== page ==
Glen T. Winstein

Subtitle

 

 

  Winstein--25

wasn't holy in all cases whether the flesh was clean or unclean.)

  Since we're basically given two reasons not to eat food--that it was unclean
or the type of holy food that wasn't to be eaten--the suggestion seems to be
that blood was holy in all cases when not the blood of an unclean animal or per-
son.  If so, holy blood would be found in faithful followers of God, and it
would be found in clean animals, whether offered to God or not.  And the blood/
"life" of clean animals slaughtered merely for food was to be poured on the
ground instead of the altar.  Then such flesh, and that of some of the offer-
ings, with its holy blood removed (again, more on the matter of degree of blood
removal from the meat later), could be eaten.

  The Jewish view avoids the JWs leaders' view dichotomy, which is to allow fol-
lowers to eat about half of the blood of allowed animal meat--holy blood.

  It remains to decide if blood was like holy oil or incense, which scripture
clearly indicates couldn't be used at all beyond the ritual uses expressed (Ex.
30:22-28; Num.16:46,47), or like flour, water, money, or fat (of an animal
found dead or torn by beasts), which could be (Lev.5:11-13; 17:15; Ex.30:11-16;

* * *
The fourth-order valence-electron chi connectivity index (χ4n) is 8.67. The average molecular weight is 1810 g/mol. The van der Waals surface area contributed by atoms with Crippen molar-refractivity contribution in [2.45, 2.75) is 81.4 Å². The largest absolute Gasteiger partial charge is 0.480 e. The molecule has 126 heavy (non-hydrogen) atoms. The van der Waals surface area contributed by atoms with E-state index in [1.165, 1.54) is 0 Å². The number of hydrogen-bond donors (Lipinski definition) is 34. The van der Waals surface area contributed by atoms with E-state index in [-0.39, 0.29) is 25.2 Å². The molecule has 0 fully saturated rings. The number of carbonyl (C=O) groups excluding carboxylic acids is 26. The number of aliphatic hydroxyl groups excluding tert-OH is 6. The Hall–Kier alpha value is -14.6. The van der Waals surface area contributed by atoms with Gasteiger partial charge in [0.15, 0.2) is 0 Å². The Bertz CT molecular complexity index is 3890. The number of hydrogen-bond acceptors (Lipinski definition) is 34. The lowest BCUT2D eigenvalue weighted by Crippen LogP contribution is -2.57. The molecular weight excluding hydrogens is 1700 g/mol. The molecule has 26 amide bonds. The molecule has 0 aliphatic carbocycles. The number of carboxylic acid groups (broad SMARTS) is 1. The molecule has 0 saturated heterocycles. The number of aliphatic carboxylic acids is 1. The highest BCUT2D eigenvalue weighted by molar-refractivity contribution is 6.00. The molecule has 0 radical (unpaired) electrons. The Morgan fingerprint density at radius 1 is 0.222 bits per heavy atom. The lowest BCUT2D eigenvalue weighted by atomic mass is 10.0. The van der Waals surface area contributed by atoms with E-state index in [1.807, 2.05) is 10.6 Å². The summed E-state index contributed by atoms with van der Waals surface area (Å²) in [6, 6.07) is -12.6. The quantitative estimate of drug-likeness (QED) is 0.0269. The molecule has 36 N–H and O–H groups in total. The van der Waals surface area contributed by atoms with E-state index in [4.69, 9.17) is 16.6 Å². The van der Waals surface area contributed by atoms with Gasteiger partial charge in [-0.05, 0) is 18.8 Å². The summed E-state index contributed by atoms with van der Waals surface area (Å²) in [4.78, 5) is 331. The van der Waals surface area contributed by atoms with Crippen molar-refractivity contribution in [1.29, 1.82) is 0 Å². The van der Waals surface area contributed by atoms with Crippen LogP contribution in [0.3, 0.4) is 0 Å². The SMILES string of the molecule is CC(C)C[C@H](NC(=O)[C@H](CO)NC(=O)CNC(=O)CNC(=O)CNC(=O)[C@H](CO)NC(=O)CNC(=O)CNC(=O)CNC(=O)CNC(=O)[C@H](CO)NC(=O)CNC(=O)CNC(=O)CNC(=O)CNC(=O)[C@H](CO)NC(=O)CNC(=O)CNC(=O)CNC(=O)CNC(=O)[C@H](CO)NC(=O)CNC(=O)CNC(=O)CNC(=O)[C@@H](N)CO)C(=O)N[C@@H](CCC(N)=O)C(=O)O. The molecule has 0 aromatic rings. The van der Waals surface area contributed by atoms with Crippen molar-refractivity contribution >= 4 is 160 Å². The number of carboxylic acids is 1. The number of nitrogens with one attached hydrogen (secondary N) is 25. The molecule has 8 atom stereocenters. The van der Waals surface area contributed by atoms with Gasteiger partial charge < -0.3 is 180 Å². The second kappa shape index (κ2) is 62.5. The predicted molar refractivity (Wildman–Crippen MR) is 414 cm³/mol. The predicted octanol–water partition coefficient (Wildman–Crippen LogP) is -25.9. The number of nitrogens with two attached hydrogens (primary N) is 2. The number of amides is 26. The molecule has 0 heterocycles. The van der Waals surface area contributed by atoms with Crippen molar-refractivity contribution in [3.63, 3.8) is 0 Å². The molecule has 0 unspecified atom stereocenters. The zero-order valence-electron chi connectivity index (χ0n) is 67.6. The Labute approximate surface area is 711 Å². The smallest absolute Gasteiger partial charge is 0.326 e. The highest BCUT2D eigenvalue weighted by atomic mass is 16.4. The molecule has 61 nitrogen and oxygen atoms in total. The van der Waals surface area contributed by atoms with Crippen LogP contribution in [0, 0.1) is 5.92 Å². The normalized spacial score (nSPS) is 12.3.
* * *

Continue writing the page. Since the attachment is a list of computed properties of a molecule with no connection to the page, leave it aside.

Lev.3:14-17; 7:22-25).

  The JWs leaders' stance puts holy blood, considering that followers could eat
about half or so of clean animal blood, in the latter category.


  Though modern medical use of human blood isn't addressed in the Bible, do
"the pour and bury verses" rule it out anyway?  Would the non-eating (modern
medical) use of clean blood, blood that wasn't removed from a slaughtered ani-
mal (human blood), profane it by disobeying scripture?

  The verses I call "the pour and bury verses" don't refer to human blood.  The
JWs leaders force a broader interpretation to imply that any blood taken from a
body had to be disposed of ("The Watchtower," Feb.1, 1997, p.29).  To do that
is to add ritual rules to the ritual rules given, not guarantee the meaning of
the ones that are there.

  As Mosaic verses on eating blood that refer to "slaughter" (Deut.12:15,21) or
imply it, these verses, taken with Mosaic law on murder, echo and expand on Gen.
9:3-6 (pp.14-16):

  - an animal had to be killed before using it as food--it couldn't be eaten
while it had literal life (Jewish view); or

    killing an animal for food called for a blood/"life" ritual of removing
about half of the blood by cutting the throat of the animal (the JWs leaders'
view), and

  - murdering a human called for capital punishment.

  "The pour and bury verses" just add some particulars to the Mosaic blood rit-
uals used when certain animals were killed for food.  They didn't require a
hunter to chase after an animal they wounded and bury any drops of blood that
fell from it or a wounded person to not go for help because they had to stand in
place and keep burying their blood.  A murderer in Mosaic law was to be exe-
cuted, not forgiven if they buried the blood of the victim.

  Donors of blood for medical use are neither one of the animals Mosaic law al-
lowed as food nor murdered.  The "pour and bury verses" don't apply to blood
donation.